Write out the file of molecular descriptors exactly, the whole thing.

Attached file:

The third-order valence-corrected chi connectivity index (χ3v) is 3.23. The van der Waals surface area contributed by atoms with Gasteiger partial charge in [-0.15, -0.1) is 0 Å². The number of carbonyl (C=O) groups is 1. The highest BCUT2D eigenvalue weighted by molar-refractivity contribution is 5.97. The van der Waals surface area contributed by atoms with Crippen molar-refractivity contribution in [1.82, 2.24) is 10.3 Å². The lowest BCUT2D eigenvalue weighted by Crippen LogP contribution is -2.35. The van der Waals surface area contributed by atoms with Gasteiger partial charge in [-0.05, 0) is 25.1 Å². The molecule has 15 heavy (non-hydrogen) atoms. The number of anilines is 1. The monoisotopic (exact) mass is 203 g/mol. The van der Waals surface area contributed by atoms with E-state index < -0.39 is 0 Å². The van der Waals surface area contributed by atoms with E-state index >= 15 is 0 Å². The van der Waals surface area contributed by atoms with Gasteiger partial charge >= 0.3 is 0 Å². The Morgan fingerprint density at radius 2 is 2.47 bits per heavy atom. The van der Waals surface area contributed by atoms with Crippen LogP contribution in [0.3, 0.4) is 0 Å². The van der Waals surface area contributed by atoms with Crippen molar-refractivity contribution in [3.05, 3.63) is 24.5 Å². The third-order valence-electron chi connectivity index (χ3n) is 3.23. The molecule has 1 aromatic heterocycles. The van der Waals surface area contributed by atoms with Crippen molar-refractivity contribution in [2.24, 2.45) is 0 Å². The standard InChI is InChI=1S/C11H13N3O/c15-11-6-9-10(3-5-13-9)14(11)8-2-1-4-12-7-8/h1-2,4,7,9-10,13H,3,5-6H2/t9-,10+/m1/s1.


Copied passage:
The third-order valence-corrected chi connectivity index (χ3v) is 3.23. The van der Waals surface area contributed by atoms with Gasteiger partial charge in [-0.15, -0.1) is 0 Å². The number of carbonyl (C=O) groups is 1. The highest BCUT2D eigenvalue weighted by molar-refractivity contribution is 5.97. The van der Waals surface area contributed by atoms with Crippen molar-refractivity contribution in [1.82, 2.24) is 10.3 Å². The lowest BCUT2D eigenvalue weighted by Crippen LogP contribution is -2.35. The van der Waals surface area contributed by atoms with Gasteiger partial charge in [-0.05, 0) is 25.1 Å². The molecule has 15 heavy (non-hydrogen) atoms. The number of anilines is 1. The monoisotopic (exact) mass is 203 g/mol. The van der Waals surface area contributed by atoms with E-state index < -0.39 is 0 Å². The van der Waals surface area contributed by atoms with E-state index >= 15 is 0 Å². The van der Waals surface area contributed by atoms with Gasteiger partial charge >= 0.3 is 0 Å². The Morgan fingerprint density at radius 2 is 2.47 bits per heavy atom. The van der Waals surface area contributed by atoms with Crippen LogP contribution in [0.3, 0.4) is 0 Å². The van der Waals surface area contributed by atoms with Crippen molar-refractivity contribution in [3.05, 3.63) is 24.5 Å². The third-order valence-electron chi connectivity index (χ3n) is 3.23. The molecule has 1 aromatic heterocycles. The van der Waals surface area contributed by atoms with Crippen molar-refractivity contribution in [2.24, 2.45) is 0 Å². The standard InChI is InChI=1S/C11H13N3O/c15-11-6-9-10(3-5-13-9)14(11)8-2-1-4-12-7-8/h1-2,4,7,9-10,13H,3,5-6H2/t9-,10+/m1/s1.